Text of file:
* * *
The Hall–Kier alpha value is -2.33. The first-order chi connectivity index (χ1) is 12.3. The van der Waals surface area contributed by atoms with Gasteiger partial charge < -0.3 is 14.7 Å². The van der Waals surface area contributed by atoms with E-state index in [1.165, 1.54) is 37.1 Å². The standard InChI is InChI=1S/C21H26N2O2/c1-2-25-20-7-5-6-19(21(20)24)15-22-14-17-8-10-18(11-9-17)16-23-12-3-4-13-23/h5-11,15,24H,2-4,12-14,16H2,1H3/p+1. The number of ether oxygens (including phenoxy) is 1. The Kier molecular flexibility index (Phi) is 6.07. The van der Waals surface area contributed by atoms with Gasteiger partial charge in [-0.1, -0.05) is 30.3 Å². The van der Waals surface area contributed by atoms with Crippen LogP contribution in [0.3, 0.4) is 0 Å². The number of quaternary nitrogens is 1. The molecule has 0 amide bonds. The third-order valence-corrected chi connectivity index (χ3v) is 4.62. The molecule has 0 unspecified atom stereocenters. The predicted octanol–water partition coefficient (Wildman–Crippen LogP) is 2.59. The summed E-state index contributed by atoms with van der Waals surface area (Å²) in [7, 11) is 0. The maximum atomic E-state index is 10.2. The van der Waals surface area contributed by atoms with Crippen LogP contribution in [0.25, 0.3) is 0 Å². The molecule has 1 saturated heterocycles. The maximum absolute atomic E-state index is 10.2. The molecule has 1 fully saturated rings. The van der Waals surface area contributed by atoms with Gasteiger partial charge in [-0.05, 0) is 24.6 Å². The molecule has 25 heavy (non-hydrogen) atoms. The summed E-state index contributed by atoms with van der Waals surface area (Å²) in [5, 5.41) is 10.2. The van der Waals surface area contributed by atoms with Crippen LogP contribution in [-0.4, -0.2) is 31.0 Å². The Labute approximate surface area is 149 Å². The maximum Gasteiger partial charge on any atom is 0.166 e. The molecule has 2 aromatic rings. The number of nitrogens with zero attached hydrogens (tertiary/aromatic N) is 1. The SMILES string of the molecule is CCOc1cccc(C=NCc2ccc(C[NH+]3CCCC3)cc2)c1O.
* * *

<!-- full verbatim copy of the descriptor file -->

The Hall–Kier alpha value is -2.33. The first-order chi connectivity index (χ1) is 12.3. The van der Waals surface area contributed by atoms with Gasteiger partial charge < -0.3 is 14.7 Å². The van der Waals surface area contributed by atoms with E-state index in [1.165, 1.54) is 37.1 Å². The standard InChI is InChI=1S/C21H26N2O2/c1-2-25-20-7-5-6-19(21(20)24)15-22-14-17-8-10-18(11-9-17)16-23-12-3-4-13-23/h5-11,15,24H,2-4,12-14,16H2,1H3/p+1. The number of ether oxygens (including phenoxy) is 1. The Kier molecular flexibility index (Phi) is 6.07. The van der Waals surface area contributed by atoms with Gasteiger partial charge in [-0.1, -0.05) is 30.3 Å². The van der Waals surface area contributed by atoms with Crippen LogP contribution in [0.3, 0.4) is 0 Å². The number of quaternary nitrogens is 1. The molecule has 0 amide bonds. The third-order valence-corrected chi connectivity index (χ3v) is 4.62. The molecule has 0 unspecified atom stereocenters. The predicted octanol–water partition coefficient (Wildman–Crippen LogP) is 2.59. The summed E-state index contributed by atoms with van der Waals surface area (Å²) in [7, 11) is 0. The maximum atomic E-state index is 10.2. The van der Waals surface area contributed by atoms with Crippen LogP contribution in [0.25, 0.3) is 0 Å². The molecule has 1 saturated heterocycles. The maximum absolute atomic E-state index is 10.2. The molecule has 1 fully saturated rings. The van der Waals surface area contributed by atoms with Gasteiger partial charge in [-0.05, 0) is 24.6 Å². The molecule has 25 heavy (non-hydrogen) atoms. The summed E-state index contributed by atoms with van der Waals surface area (Å²) in [5, 5.41) is 10.2. The van der Waals surface area contributed by atoms with Crippen LogP contribution in [-0.4, -0.2) is 31.0 Å². The Labute approximate surface area is 149 Å². The maximum Gasteiger partial charge on any atom is 0.166 e. The molecule has 2 aromatic rings. The number of nitrogens with zero attached hydrogens (tertiary/aromatic N) is 1. The SMILES string of the molecule is CCOc1cccc(C=NCc2ccc(C[NH+]3CCCC3)cc2)c1O.